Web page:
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    I wish it didn’t need to take them a decade of CSS dark ages to realise why GTK+ 2 theme colors were necessary.

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      GTK allows different sources to provide styling, and each style provider is given a priority: GTK offers the fallback, theme, settings, application, and user priorities, from the lowest to the highest. If we follow these priorities and GTK loads the colors from the settings with the settings priority, it means we offer what I consider the perfect priority order, from the lowest to the highest:

      • theme provided colors (theme priority);
      • vendor provided colors (settings priority);
      • user provided colors (settings priority, overriding the vendor’s default);
      • application provided colors (application priority).

      So, the previous GTK theme infrastructure put user priorities above everything else, but the new scheme puts application priorities above everything else. That’s certainly a valid trade-off, and seems (to me) to be consistent with GNOME cultural values, but for some reason it grates against my values even if I don’t have a concrete alternative.

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        I think this is more or less an artifact of what they want to enable support for, and honestly I think it’s the right trade-off. This priority mechanism seems to be meant to enable applications to do things like customize the headerbar background depending on the application’s mode (e.g. private mode for browsers). There’s some potential for abuse here but then again, there’s always potential for abuse, in anything.

        Application developers can inject CSS into their application’s theme today (edit: or, at least, they could back when I last touched GTK code about 4 years ago?), but it’s a fragile mechanism that tends to break often (maybe because of the approach that Gnome took for these things but that’s besides the point by now, you don’t revert ten years of that overnight). This, at least, offers a standard mechanism (standard as in Adwaita will implement it – other themes would have to follow).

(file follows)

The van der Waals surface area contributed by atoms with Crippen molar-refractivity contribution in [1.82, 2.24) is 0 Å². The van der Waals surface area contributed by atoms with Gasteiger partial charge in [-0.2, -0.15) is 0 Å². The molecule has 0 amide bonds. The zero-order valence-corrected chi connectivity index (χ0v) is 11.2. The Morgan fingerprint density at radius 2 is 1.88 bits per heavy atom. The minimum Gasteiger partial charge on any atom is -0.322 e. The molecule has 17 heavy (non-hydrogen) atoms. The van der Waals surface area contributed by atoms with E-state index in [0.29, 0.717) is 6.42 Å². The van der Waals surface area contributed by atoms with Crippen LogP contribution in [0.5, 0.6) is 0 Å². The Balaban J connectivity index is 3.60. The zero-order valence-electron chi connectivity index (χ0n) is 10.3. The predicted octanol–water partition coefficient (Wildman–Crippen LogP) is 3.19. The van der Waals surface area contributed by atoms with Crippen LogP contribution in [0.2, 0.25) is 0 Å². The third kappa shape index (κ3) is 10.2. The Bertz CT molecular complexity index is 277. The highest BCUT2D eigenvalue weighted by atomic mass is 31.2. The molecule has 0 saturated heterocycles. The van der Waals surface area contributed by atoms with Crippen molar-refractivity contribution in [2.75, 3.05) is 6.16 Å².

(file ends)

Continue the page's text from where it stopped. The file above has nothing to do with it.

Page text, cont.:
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        It’s a little unsettling that the list of reasons reads more like a condescending “yeah, I guess” than a usability improvement, and doesn’t list the primary reason why color schemes were (and still are) used in many user interfaces: the default colour scheme doesn’t look the same on all monitors, and isn’t appropriate for all users. I mean yes, the technology we have today is not the same one that we had back in 1992 and the constraints and limits are not literally the same as in the age of the M6845, but we still have to solve similar problems.

        I don’t want to change the Adwaita colour scheme “to make the system more my own”, I want to change it because my laptop’s screen renders a retina-burning blue that makes my only valid eye sore after three hours, and I have to stare at it for at least five more after that.

        Up until 3.18 or so when I finally gave up, I’ve had to resort to hacking up Adwaita (at pretty much every release, of course!). Not to satisfy some inner urge to mess up with designers’ work but because I couldn’t use the designers’ work. Through no fault of their own, I get it, Adwaita isn’t designed for one-eyed users of poor-quality monitors but it’s not like I was going to buy a new laptop just so that I could use XFCE or Gnome!

        Unfortunately, this proposal seems to be aimed more at application (!?) developers than platform integrators – in fact, for some reason, the author says that:

        While I don’t think this should be supported and implemented, and I think this API should only be between the GTK team and application developers, I’ll explain how I think we can extend it to let the vendors and the users set the colors.

        The mechanism that the author describes is actually pretty cool and clean, but given how the Gnome project has treated theming and theme developers in the past, I don’t expect this is going to end well…